Tuesday, 17 October 2017

Building work next door is driving away custom, says shopkeeper

A SHOPKEEPER has demanded compensation after claiming her trade has been hit by a lorry parked in front of her

A SHOPKEEPER has demanded compensation after claiming her trade has been hit by a lorry parked in front of her premises in Henley.

Georgina Henderson previously claimed in March that her takings had been halved while an industrial container was left outside Foam Fashion, in Hart Street, for a month.

She now believes the effect has been 10 times worse as a cement mixer has regularly blocked the entire shopfront from shoppers and created loud noise.

There has also been a skip constantly positioned in the road outside, surrounded by metal fencing, and diggers transporting material to a neighbouring construction site in Squires Yard.

Two houses are being built and the work is expected to last 10 months.

Ms Henderson, 50, said: “We’ve got the problem back 10-fold because we’ve now got a big cement mixer in front of the shop.

“We’ve had a couple of zero days when work has gone on. On Tuesday last week (Sept 24) it was hell on earth because there was no trade at all - it was awful.

“The work is going to be going on for a couple of months shifting rubble.”

Ms Henderson, who has owned the shop for eight years, said she had been disrupted during two of her most profitable periods.

She said: “It’s just so frustrating - they had us in March, which is one of our busiest months with new stock after winter.

“It’s a really good month usually when it picks up and helps us cope with the two bad months before.

“In September and October with the winter crawling in we’ve got new stock in again and it’s usually a good time for us but it hasn’t been. It seems to lie on us just as the season changes.”

Ms Henderson, who lives in Duke Street, said she had no issue with Court Park Properties, which is project-managing the construction site on behalf of owners River 88.

It has obtained a licence from Oxfordshire County Council to use the parking spaces outside Foam to park vehicles and store building materials for 18 months but has placed a sign on the metal fencing saying the shop is open.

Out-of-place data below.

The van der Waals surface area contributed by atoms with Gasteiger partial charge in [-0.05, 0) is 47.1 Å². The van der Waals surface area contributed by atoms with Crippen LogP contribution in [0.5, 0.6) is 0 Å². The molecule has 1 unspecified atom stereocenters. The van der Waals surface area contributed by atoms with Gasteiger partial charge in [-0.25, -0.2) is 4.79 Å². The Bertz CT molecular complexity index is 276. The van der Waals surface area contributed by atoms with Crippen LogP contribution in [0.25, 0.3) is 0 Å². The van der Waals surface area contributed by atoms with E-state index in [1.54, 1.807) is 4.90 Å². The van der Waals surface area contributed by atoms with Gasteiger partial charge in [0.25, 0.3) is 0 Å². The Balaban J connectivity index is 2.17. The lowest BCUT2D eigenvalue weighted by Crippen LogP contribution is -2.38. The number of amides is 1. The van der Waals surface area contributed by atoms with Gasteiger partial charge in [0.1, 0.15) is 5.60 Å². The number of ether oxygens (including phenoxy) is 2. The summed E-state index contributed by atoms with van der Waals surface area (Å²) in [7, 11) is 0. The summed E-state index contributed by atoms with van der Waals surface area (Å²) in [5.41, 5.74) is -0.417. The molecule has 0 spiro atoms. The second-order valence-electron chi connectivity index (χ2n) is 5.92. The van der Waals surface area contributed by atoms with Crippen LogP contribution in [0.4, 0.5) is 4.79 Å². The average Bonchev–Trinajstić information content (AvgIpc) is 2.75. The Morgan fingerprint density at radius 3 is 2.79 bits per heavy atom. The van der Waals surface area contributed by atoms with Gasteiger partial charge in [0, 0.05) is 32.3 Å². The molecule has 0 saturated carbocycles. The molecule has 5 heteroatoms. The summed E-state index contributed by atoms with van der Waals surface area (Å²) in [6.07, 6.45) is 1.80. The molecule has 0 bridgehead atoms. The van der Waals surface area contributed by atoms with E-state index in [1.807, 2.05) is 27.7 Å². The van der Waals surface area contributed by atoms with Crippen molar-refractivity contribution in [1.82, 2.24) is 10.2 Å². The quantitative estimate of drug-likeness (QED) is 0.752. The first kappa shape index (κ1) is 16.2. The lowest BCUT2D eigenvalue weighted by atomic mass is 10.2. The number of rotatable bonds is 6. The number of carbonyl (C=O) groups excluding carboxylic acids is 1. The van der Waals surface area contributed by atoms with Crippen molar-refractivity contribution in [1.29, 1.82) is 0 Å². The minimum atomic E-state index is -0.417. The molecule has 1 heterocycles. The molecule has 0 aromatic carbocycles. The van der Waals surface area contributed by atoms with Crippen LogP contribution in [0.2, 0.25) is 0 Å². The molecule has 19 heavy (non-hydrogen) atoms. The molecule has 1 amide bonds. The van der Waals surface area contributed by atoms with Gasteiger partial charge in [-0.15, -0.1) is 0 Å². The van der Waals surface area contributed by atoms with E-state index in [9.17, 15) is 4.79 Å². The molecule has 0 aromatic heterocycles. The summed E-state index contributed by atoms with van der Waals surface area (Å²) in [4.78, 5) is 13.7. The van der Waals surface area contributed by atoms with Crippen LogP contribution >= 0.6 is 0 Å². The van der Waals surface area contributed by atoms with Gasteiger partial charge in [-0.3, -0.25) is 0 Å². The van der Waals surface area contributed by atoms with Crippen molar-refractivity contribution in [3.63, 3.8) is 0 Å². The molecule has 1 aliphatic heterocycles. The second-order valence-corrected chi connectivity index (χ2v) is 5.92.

But Ms Henderson believes she is due compensation from the council to subsidise her loss of trade.

She said: “I’m not opposed to progress whatsoever and it’s really good that they are doing the building work but the council is receiving money for the construction and the space it’s using.

“I’m still paying full rates from a private landlord but the council has completely ignored my trade. I should receive compensation.

“It would cost a lot to move and I haven’t got any money coming in. Why should I move because of the construction work?”

Shop manager Georgi Cort, 25, said the work began in the first week of September and business had been at its worst when it coincided with the closure of New Street.

She said there had been two days where nothing was sold, while there have been about eight days where sales have been under £100.

“It’s been so obvious when the work has been going on and there have been days when I’ve had one person walk in all day,” she said.

“I’ve worked here for two-and-a-half years and I’ve never seen that happen. We’ve survived the recession and got a good customer base and I was shocked to be here on my own all day. It’s not normal for us.

“Sometimes the trade doesn’t even cover our outgoings. Georgina is my friend and I do feel really passionate about the survival of the shop.

“I’ve watched so many shops go in Henley recently and you get this fear that you are next.”

Miss Cort said diggers have also been using the pavement, causing some pedestrians to think the whole area around the shop was closed off.

She said: “It puts you off walking down there because it doesn’t look good or very inviting.

“When the cement mixer comes it gets dark in the shop and I can’t see outside because it’s right in front of the window. It’s just completely taking up everything.”

She said the cement mixer was also very noisy and had deterred some shoppers from coming in.

“We’ve had people come in since it opened again but it’s definitely noticeable,” said Miss Cort. “Whenever they started doing things outside the shop people don’t come in at all.

“I’ve had someone walk in with a buggy and get halfway up the steps and turn around because of all the noise from the cement mixer.

“People aren’t going to want to come in and shop if all they can hear is banging and crashing.

“Even if I have music on in here you can just hear the clunking of the metal. People in the fitting room say ‘how can you put up with that noise all day?’